The Math Wars Continue, Dept.

I always get a kick (as well as a wave of nausea) when I hear arguments about how math should be taught referred to as “math wars stuff”. Such criticism implies that the we are long past the math wars and that they were just trivial spats that signified nothing. In a communication I once had with Jay Mathews–who for many years has spewed his arrogant views of education in a column he writes for the Washington Post–he said that the math wars were two groups of smart people calling each other names.

I won’t comment on the word “smart” here, other than to say it’s overused to the extent that it means nothing, and has become a code word for edu-pundits who compliment each other by saying so and so “wrote a smart and thoughtful post” about whatever.

Well, I had the opportunity to write a “smart and thoughtful post” on math education, courtesy of Rick Hess who invited me to do so. It was published first at Ed Week, then at AEI, and finally at Education Next’s blog. While it has proved a popular piece, there was a recent take-down of it, also published at Education Next’s blog. The author works for TERC which publishes Investigations in Number, Data and Space, which in my opinion and others whose opinions I respect, is one of the worst of the NSF-sponsored atrocities.

I was about to defend my stance, when to my great relief, Sanjoy Mahajan, a research associate in mathematics at MIT did the heavy lifting for me on Twitter, reproduced below:

  1. There’s so much to say about that clever nonsense. There’s the straw man of “practicing procedures alone” bringing understanding. But Mighton’s new book _All Things Being Equal_, pp. 98-102, has a great treatment of the long-division procedure with understanding.
  2. There’s the sneaking in of “when division applies in solving real-world problems” onto (into?) the list of concepts underlying the long-division ALGORITHM. Sure, it belongs on the list underlying division — but not underlying the algorithm.
  3. After these concepts, mostly valid, comes a call to develop a “multi-faceted view of division.” But I want students to understand not all ways that one could divide but rather the long-division algorithm.
  4. And the method offered will not help: the “rich task” of justifying the algorithm for “any two RATIONAL NUMBERS.”  That choice is either sloppy or insane. I have never used the long-division algorithm for arbitrary fractions, only decimal numbers.
  5. About the incessant calls for “authentic mathematics.” It’s rich coming from educators whose favorite incantation for stopping any rigorous teaching, e.g. long multiplication, is “development [un]readiness.”
  6. Proving this conjecture is not at all authentic mathematics. The main effort of mathematicians, not evident from the format of journal articles, is making the conjectures.
  7. Finally: Even if it were authentic, where’s the argument to show that acting with the outer forms, but without the inner knowledge, of mathematicians makes you understand math like mathematicians? It’s cargo-cult thinking.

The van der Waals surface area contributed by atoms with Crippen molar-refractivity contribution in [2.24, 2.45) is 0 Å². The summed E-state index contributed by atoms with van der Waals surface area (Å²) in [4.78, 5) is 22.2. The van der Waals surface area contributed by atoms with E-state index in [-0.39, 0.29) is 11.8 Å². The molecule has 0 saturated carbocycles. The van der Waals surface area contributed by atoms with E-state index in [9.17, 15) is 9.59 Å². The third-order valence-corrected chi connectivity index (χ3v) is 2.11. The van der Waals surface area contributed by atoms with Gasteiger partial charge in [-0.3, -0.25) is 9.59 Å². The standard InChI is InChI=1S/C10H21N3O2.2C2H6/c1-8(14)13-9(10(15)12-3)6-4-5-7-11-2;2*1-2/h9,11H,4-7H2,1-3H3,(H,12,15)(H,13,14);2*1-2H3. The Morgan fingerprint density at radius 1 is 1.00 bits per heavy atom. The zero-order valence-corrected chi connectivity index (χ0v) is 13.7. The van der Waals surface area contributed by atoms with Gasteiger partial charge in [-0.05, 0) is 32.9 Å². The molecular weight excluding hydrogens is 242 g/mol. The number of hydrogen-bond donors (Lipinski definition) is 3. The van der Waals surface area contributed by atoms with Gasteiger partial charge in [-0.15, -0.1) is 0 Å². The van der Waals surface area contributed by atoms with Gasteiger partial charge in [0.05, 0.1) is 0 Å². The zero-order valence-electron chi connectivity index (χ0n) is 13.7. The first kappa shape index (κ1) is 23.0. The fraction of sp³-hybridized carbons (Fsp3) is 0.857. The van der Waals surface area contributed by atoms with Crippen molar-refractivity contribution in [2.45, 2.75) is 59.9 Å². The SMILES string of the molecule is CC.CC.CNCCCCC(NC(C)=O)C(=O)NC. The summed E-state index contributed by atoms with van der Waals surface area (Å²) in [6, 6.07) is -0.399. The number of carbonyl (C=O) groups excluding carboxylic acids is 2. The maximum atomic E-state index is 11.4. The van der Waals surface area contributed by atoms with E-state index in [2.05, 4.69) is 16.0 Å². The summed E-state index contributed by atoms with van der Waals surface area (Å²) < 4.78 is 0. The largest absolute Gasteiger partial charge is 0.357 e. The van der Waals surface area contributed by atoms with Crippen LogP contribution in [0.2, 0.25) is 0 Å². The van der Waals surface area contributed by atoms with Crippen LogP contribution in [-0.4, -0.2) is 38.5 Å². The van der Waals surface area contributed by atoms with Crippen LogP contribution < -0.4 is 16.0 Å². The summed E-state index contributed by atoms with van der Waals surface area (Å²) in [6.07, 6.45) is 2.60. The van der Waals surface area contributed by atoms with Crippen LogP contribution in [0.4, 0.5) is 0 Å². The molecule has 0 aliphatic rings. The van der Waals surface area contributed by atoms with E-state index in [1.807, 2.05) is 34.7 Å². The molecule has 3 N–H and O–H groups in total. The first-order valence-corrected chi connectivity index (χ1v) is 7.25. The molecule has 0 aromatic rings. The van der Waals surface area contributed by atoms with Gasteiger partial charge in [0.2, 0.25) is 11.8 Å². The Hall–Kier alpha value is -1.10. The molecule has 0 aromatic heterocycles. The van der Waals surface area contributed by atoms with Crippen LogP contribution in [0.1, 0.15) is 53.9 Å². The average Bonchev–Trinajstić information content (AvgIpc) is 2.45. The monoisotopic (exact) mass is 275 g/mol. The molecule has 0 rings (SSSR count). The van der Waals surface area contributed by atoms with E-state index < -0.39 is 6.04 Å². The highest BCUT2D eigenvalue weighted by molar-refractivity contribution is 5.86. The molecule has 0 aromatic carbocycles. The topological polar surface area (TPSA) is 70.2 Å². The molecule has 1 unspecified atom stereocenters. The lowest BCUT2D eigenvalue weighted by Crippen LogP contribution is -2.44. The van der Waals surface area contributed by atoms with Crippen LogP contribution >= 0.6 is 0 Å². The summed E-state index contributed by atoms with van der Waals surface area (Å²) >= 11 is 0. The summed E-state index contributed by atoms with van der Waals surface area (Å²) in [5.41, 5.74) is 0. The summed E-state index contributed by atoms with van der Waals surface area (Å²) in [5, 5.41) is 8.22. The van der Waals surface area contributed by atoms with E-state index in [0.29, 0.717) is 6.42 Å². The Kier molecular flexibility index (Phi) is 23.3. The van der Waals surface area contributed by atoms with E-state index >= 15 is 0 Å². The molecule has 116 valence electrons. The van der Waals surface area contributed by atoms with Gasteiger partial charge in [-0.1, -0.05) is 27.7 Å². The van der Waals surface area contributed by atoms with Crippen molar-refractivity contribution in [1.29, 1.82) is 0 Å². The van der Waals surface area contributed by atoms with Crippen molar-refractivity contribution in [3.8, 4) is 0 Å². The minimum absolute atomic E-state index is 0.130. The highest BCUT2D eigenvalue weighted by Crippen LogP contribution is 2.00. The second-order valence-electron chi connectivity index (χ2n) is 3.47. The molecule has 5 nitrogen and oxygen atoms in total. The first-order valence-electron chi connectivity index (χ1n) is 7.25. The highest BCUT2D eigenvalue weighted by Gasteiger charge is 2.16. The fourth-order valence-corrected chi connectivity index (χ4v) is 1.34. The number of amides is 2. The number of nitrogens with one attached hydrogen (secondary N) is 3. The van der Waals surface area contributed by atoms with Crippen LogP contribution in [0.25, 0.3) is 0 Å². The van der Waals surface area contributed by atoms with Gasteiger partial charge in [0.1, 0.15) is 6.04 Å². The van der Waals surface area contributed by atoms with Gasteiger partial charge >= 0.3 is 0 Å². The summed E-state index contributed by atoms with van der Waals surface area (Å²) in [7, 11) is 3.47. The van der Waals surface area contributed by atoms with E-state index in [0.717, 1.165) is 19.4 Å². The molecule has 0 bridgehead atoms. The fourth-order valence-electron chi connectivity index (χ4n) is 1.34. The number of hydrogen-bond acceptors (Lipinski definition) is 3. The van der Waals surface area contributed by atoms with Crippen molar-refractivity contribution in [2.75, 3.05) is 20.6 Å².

I hope you enjoyed this foray into the supposedly defunct math wars.

7 thoughts on “The Math Wars Continue, Dept.

  1. Sigh.
    Yes, let’s make sure that kids know how to count in octal and hex so that they really understand numbers. Why not have them prove everything from the start. Let’s have them explain all (whatever?) about money and different bases like 12 for time, 16 for ounces/pounds and 24 for hours in a day.

    Nothing is rote if you actually use the learning. We all learned a lot of number sense by applying the traditional algorithms. Divide 27 into 5528. You quickly learn that 2*27 is 2*20 + 2*7. Then how about 27 into the remaining 128? This is all about practicing and individual homework problem sets. Those have disappeared from K-6. That’s their real disaster.

    Their arguments are all vacuous. Does any of it really work? I would be their biggest supporter. I’ve tried to find any success after 20+ years of study and helping my son through MathLand and Everyday Math until he could get to proper Glencoe textbooks starting with Pre-Algebra and then continuing with proper textbooks and traditional math through AP Calculus BC. In K-8, we parents have to provide that success and enforcement of mastery of basic skills.

    All of my son’s STEM-ready friends had to have help at home or with tutors. I got to Calculus in the 60’s with absolutely no help from my parents. That’s not possible today. It would be very easy for them to survey the best math students in high school about the help they got outside of class.

    They want to argue vague philosophy so we don’t ask them for ANY examples of success.

    Liked by 1 person

    • For deep understanding we need to go back even further. Kids must start with basic set theory, the foundation of all mathematics. From there, they should proceed to the set theoretic definition of the natural numbers (0=|∅| 1=|{∅}| 2=|{∅,{∅}}|, and then to the axioms of arithmetic.
      Also essential, to truly grasp the nature of arithmetic: Godel’s Incompleteness theorem.
      Once elementary kids grasp these essentials, everything else will flow naturally–without the mind-numbing drills or the mindless execution of algorithms.

      Like

    • And it’s play coding or hacking – guess and check. I used to have college Computer Science students who debugged programs like that. The test data set might pass, but I could look and their code and find data that would break it.

      This “One Hour of Code” (etal) really annoys me.

      Like

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